Academic Programs




The law curriculum at Iowa is designed to develop fundamental lawyers' skills and an appreciation of the roles of law and lawyers in society. Overall, students must complete 84 academic credits and four upper class writing units to be awarded their Juris Doctor.

Curriculum by Subject Areas [pdf]

Courses and Registration

First-Year Curriculum
In addition to the overall program objectives, the first year places an emphasis on developing analytical skills, a sense of the role of legal institutions in our society, and essential writing skills. Each course in the first-year curriculum shares these goals in addition to conveying substantive knowledge about a particular area of the law.  First-year students will have two small section courses each semester.  One course each semester will cover one of the traditional first year subject matters (please see subject matters listed below); this section will be composed of 40 students.  The other small section course each semester is Legal Analysis, Writing and Research; this section will be composed of approximately 20 students. 

Students who enter law school in the fall of 2014 will take the following courses:

Contracts (4sh)
Introduction to Law & Legal Reasoning (1sh)
Legal Analysis, Writing and Research I (2sh)
Property (4sh)
Torts (4sh)

Civil Procedure (4sh)
Constitutional Law I (3sh)
Criminal Law (3sh)
Legal Analysis, Writing and Research II (2sh)
One three hour elective (3sh)

Second- and Third-Year Curriculum
After completing a set of required first-year courses exploring fundamental legal concepts and one elective, students plan their own course of study for the next two years from a rich menu of mainstream, specialized, clinical, and perspective courses. Second- and third-year courses cover the range of specialties within the legal profession, allowing students to sample liberally and follow their professional interests in focusing on a particular career specialization, write for one of the school's four student-edited law journals, pursue joint degrees in law-related graduate programs, or simply obtain the widest possible exposure to the legal landscape.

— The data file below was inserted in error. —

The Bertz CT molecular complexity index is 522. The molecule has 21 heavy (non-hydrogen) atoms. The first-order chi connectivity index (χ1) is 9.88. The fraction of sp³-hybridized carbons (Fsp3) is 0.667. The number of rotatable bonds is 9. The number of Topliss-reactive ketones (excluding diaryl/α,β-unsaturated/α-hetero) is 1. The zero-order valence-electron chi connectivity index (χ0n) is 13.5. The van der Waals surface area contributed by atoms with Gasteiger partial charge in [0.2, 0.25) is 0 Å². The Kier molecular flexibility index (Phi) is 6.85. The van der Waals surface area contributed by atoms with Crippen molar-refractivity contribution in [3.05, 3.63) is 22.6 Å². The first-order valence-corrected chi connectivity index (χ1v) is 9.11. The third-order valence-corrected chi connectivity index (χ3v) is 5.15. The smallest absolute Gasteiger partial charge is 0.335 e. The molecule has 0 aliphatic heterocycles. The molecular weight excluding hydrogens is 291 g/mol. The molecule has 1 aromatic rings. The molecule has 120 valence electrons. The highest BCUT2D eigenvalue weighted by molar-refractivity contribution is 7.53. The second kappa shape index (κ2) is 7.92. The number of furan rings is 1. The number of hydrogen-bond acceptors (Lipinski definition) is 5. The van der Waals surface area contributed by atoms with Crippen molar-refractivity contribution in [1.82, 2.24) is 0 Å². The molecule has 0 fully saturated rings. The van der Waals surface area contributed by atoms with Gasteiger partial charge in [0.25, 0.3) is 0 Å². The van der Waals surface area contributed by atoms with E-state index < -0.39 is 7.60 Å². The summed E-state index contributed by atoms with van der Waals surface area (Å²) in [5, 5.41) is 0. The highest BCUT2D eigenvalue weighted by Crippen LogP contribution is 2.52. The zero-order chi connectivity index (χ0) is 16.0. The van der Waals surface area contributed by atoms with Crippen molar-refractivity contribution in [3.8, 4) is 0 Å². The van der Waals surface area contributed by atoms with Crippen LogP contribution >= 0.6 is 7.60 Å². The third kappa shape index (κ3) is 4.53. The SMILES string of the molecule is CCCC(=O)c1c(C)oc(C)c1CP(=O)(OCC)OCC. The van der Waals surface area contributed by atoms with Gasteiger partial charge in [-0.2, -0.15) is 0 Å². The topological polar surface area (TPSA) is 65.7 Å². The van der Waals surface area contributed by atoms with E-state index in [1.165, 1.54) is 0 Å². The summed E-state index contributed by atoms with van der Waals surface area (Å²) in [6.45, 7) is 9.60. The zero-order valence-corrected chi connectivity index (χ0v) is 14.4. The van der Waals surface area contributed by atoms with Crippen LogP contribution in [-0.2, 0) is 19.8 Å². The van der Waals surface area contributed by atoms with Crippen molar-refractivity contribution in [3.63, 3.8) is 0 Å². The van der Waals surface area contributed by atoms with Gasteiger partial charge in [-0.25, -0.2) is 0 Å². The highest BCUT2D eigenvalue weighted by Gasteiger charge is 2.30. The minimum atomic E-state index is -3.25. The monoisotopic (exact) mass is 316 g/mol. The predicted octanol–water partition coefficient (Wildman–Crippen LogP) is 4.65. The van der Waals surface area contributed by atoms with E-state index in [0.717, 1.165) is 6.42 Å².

Second- and third-year students have only a few requirements to fulfill before graduating. They must take Constitutional Law II and complete a course in Legal Ethics as well as completing the necessary writing units. In order to graduate, each student must receive four writing units over and above the writing requirements of the first year. The units can be completed through a combination of courses and co-curriculars that include a writing unit, including seminar papers, independent research papers, work on any of the College's four journals, Legal Clinic, Moot Court Board, and advanced appellate advocacy activities. Please note that two of the four writing units must be earned in courses (including clinic and seminars) or through independent research in which there is direct and ongoing faculty supervision.

Second- and Third-Year Courses
Click on the link below to open the College's Guide to Courses that provides information on courses offered at the College of Law.

Guide to Courses [pdf]
Curriculum by Subject Areas[pdf]

International and Comparative Law
The College offers a multifaceted program for the study of international and comparative law. Supported by more than 20 members of the law faculty who maintain significant teaching and research interests in the field, the International and Comparative Law Program (ICLP) features extensive international and comparative law courses and related academic activities; a Master of Laws (LLM) degree program for both US and foreign law graduates, many foreign students and visiting foreign professors; several study-abroad programs; an innovative student/faculty journal; and several active centers for international and comparative law research.

Additional support for the program is provided by the College of Law Library, which maintains holdings of more than 165,000 volumes of international, comparative, and foreign law, and a complete United Nations document collection on microfiche. The University of Iowa's Office of International Programs also supports ICLP with extensive international programming throughout the University of Iowa.

For more information, follow these links:

About the International and Comparative Law Program
Applying to Iowa's LLM Program

Innovation, Business, and Law Program
This program integrates intellectual property, antitrust, and corporate law to provide a range of academic opportunities for students interested in those disciplines. 

For more information, please see the Innovation, Business, and Law Program web site.  Please note that the courses listed in this brochure include all UI-approved College of Law courses in these subject areas. The college does not offer each course every year. The College of Law Guide to Courses [pdf] contains a list of courses that have been offered within the past two academic years. It also lists courses the College expects to offer during the next academic year.

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Opportunities for Learning Beyond the Law Classroom

In addition to course work and research opportunities, students at the College of Law are presented with numerous opportunities to enhance and supplement their legal skills.

Academic Achievement Program
Clinical Law Programs
Joint Degree Program
Moot Court
Client Counseling
Trial Advocacy
Writing Resource Center

Study Abroad

The University of Iowa College of Law sponsors programs in London, England; Arcachon, France; Lisbon, Portugal; and Bucerius, Germany. Students may also apply to ABA-accredited programs offered by other law schools.

General Information
London Law Consortium (spring semester)
Arcachon, France
Nijmegen, The Netherlands
Lisbon, Portugal

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